As Green Park’s research shows, retail leadership could find itself totally at odds with its consumer base by 2050. But how do organisations find and attract talented diverse candidates?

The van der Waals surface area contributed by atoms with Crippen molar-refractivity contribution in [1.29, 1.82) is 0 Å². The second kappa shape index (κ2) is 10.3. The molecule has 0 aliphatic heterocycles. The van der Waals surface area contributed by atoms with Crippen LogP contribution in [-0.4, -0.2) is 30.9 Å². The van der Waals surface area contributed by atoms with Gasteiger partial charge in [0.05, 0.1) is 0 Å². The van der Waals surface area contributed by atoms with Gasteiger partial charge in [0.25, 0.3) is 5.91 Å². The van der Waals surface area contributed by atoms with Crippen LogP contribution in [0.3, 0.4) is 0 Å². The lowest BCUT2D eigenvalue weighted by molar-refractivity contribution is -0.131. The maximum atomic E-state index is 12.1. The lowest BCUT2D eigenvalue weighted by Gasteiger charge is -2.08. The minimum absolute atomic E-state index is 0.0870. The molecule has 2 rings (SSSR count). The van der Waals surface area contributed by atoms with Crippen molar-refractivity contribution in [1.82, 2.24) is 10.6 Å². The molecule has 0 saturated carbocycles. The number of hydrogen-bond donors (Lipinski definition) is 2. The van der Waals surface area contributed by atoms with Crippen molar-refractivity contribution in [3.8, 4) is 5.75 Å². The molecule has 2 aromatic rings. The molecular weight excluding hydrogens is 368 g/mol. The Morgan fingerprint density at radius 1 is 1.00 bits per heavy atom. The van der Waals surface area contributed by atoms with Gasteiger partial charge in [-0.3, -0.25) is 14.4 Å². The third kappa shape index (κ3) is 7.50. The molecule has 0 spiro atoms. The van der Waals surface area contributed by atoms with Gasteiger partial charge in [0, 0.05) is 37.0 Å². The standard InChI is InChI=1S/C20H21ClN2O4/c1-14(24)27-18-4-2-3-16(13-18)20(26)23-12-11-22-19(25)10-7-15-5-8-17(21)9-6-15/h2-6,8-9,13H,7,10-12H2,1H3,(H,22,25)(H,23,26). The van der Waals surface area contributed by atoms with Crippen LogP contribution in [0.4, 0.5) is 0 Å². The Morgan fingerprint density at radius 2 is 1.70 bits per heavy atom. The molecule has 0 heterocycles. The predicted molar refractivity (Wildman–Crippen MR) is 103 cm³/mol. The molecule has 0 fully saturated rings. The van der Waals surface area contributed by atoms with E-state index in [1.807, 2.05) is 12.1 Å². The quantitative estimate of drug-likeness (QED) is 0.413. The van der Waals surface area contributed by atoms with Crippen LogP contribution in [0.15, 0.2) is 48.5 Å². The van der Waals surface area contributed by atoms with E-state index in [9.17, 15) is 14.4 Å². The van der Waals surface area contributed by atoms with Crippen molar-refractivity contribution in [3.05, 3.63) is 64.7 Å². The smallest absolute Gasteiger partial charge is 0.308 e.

This was a problem that a Big 4 UK Grocer needed help to resolve. So, in 2021, the organisations commissioned Green Park to carry out Diverse Talent Mapping for three key roles. The first step was to review levels of diverse talent in the external market for the three roles using Green Park’s proportionality mapping solution. This enabled us to calculate the percentage of diverse talent in the sector generally and compare it with the percentage currently at the organisation. The retailer then asked Green Park to approach the most promising diverse candidates with a view to networking with them. This work has led to multiple placements and boosted representation within one of the most homogenous teams at the BIG 4 Grocer through providing the business with qualified talent pools and upskilling recruiters who can apply a much more targeted focus to future outreach based on the Partnership with Green Park.